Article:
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Saturday, June 23, 2012

Why Sandusky matters

The conviction of former Penn state coach Sandusky matters a great deal for child protection. And no, it should not act as the basis for fear mongering that it will lead to more unwarranted apprehensions of children by child protection. Such a suggestion is based upon the notion that child protection workers are incapable of critical thinking when considering cases.

The fear might be that politicians will now try to gain political capital by making pronouncements that they will enact laws that will ensure that there will never be another Sandusky on their watch. That is politics and bad policy.

But Sandusky does matter because it sends to society some very powerful messages. To begin with, it means that the powerful who abuse can be held accountable. It means that the stories of abuse in the past can still be brought forward and the abuser convicted. It means that systems keeping these dirty little secrets should no longer be tolerated in society and that those systems should be held accountable.

Sandusky's defence lawyers argued that one of the motivations for the victims was to be able to sue and gain money. Yes, Sandusky and Penn State should be held accountable and that might mean paying money as a form of restitution. But there is no amount of money that will make up for the permanent, negative impact that sexual abuse will have on a child. There is no mistaking that such abuse creates life long changes that affect all aspects of a person's life.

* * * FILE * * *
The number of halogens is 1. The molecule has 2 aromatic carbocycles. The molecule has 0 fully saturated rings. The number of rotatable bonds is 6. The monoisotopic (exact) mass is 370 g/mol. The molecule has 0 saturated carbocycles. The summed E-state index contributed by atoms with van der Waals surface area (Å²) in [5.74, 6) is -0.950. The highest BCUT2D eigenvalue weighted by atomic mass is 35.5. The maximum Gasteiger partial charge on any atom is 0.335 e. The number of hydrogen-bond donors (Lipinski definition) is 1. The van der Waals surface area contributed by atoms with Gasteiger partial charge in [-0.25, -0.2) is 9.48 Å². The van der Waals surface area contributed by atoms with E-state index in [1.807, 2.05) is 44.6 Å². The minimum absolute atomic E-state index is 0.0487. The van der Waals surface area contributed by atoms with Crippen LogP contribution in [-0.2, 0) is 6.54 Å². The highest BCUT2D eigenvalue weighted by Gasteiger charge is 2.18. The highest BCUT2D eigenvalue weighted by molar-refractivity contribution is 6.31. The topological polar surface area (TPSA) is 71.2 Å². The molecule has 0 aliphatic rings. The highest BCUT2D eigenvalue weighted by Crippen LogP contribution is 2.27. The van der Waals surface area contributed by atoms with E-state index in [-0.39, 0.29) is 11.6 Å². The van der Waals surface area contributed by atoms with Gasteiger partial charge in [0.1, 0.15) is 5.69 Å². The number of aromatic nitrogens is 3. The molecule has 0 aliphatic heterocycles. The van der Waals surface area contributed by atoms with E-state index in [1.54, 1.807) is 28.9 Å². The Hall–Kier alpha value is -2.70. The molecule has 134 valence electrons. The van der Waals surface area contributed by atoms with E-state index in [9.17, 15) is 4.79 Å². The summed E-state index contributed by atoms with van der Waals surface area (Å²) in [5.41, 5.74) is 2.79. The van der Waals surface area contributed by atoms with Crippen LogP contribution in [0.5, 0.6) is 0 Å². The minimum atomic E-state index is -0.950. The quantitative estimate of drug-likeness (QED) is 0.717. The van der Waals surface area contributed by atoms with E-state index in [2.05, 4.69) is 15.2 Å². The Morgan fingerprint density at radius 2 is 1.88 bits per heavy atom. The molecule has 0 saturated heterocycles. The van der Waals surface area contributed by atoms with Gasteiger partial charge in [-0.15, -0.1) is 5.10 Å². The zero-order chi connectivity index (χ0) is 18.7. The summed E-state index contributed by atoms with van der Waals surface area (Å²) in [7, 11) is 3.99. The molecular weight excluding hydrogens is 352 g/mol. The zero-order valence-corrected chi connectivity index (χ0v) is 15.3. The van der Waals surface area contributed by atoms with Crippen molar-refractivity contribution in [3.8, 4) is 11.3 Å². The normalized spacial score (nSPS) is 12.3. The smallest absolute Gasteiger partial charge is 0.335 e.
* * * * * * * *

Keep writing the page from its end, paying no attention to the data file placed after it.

There is also the good news in the conviction of Msgr. William J. Lynn. He is also in Pennsylvania. He was convicted for assisting the Catholic Church in covering up the sexual abuse by priests. This also opens the door for further accountability by institutions and systems for what goes on by those they supervise.

These convictions will not stop sexual abuse. They are public pronouncements that society is one step closer to taking strong stands that it is wrong and it will be something that society will take on stand on and send messages that it should not be tolerated. I should say will not be tolerated but I worry that there are still elements of society where it is going and the systems have yet to take the needed stand. Maybe this will crack open some of those doors.

Maybe also, these convictions will make it easier for other victims to step forward and tell their stories.

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